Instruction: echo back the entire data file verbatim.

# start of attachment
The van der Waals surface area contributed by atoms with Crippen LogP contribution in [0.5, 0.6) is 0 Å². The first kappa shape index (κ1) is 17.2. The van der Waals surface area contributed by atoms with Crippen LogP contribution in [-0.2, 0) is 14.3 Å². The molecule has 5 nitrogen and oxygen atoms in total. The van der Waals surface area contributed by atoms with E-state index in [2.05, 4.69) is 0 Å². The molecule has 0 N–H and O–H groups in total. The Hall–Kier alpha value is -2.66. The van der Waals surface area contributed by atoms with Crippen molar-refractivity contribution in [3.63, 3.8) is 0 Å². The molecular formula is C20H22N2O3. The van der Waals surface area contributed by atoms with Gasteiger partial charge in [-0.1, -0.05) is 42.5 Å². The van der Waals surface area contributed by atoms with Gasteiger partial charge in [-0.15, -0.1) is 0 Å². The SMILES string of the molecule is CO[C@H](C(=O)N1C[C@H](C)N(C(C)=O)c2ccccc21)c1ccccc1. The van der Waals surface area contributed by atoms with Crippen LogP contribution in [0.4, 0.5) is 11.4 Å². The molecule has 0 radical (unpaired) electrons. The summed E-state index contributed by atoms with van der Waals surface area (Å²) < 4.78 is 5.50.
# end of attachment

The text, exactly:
The van der Waals surface area contributed by atoms with Crippen LogP contribution in [0.5, 0.6) is 0 Å². The first kappa shape index (κ1) is 17.2. The van der Waals surface area contributed by atoms with Crippen LogP contribution in [-0.2, 0) is 14.3 Å². The molecule has 5 nitrogen and oxygen atoms in total. The van der Waals surface area contributed by atoms with E-state index in [2.05, 4.69) is 0 Å². The molecule has 0 N–H and O–H groups in total. The Hall–Kier alpha value is -2.66. The van der Waals surface area contributed by atoms with Crippen molar-refractivity contribution in [3.63, 3.8) is 0 Å². The molecular formula is C20H22N2O3. The van der Waals surface area contributed by atoms with Gasteiger partial charge in [-0.1, -0.05) is 42.5 Å². The van der Waals surface area contributed by atoms with Gasteiger partial charge in [-0.15, -0.1) is 0 Å². The SMILES string of the molecule is CO[C@H](C(=O)N1C[C@H](C)N(C(C)=O)c2ccccc21)c1ccccc1. The van der Waals surface area contributed by atoms with Crippen LogP contribution in [0.4, 0.5) is 11.4 Å². The molecule has 0 radical (unpaired) electrons. The summed E-state index contributed by atoms with van der Waals surface area (Å²) < 4.78 is 5.50.